Arctic Ocean acidification rises faster than expected
In the 21st century, Arctic Ocean acidification has increased faster than was projected previously, climatologists from the University of Bern (Switzerland) and their French colleagues believe. They published the results of their research in the scientific journal Nature.
The scientists contend that the greater acidification is caused by the ocean's uptake of large volumes of carbon dioxide (CO2) from the atmosphere. According to their calculations based on various climate change models, if the carbon dioxide concentration in the atmosphere continues to increase, then over the course of this century, sea water will absorb 20 percent more CO2 than has been predicted so far. "This leads to substantially enhanced ocean acidification, particularly between 200 and 1000 meters," said Jens Terhaar, one of the researchers.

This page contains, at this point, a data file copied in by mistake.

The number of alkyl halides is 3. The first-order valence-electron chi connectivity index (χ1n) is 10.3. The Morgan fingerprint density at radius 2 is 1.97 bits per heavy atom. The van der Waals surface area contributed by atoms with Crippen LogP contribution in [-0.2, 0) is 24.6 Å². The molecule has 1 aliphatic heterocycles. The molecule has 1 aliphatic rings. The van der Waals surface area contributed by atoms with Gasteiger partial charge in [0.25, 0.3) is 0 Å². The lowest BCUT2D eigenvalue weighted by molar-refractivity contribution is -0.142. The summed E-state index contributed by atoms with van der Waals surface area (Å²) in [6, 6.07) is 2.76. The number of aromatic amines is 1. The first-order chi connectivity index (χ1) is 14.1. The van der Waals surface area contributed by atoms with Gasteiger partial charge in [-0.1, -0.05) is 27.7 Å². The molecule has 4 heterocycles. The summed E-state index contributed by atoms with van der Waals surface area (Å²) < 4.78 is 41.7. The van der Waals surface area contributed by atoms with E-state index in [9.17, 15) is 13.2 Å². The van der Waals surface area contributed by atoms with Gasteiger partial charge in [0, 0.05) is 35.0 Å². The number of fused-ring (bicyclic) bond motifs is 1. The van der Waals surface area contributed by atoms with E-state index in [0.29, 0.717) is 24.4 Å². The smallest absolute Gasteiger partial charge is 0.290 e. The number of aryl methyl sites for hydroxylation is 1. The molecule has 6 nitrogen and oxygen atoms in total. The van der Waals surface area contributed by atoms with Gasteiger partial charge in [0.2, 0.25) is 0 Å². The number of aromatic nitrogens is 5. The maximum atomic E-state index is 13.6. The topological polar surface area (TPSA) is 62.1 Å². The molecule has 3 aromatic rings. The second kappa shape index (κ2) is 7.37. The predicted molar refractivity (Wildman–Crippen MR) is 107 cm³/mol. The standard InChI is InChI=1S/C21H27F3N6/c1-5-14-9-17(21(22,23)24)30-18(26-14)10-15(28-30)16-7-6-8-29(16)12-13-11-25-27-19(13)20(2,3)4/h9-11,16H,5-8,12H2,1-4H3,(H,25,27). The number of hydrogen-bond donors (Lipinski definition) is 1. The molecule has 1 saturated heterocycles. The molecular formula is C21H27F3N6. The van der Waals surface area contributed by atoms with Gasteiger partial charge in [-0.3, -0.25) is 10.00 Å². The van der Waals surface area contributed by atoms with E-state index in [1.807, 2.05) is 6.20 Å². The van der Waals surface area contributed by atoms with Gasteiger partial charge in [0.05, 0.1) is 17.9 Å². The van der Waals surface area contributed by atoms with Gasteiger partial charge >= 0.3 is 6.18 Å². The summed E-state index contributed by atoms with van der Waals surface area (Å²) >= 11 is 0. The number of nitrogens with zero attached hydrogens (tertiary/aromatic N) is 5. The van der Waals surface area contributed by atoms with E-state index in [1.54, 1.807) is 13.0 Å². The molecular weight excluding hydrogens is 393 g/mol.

These depths are home to many marine organisms, such as, above all, mollusks, corals, sea urchins and starfish. When the water acidity is high, their shells and skeletons formed from calcium carbonate become unstable. Experts concluded that it will be harder for many organisms living in the Arctic seas to adapt to environmental changes than has been predicted. The extinction of these organisms would likely affect the entire food chain in the Arctic, including fish and mammals.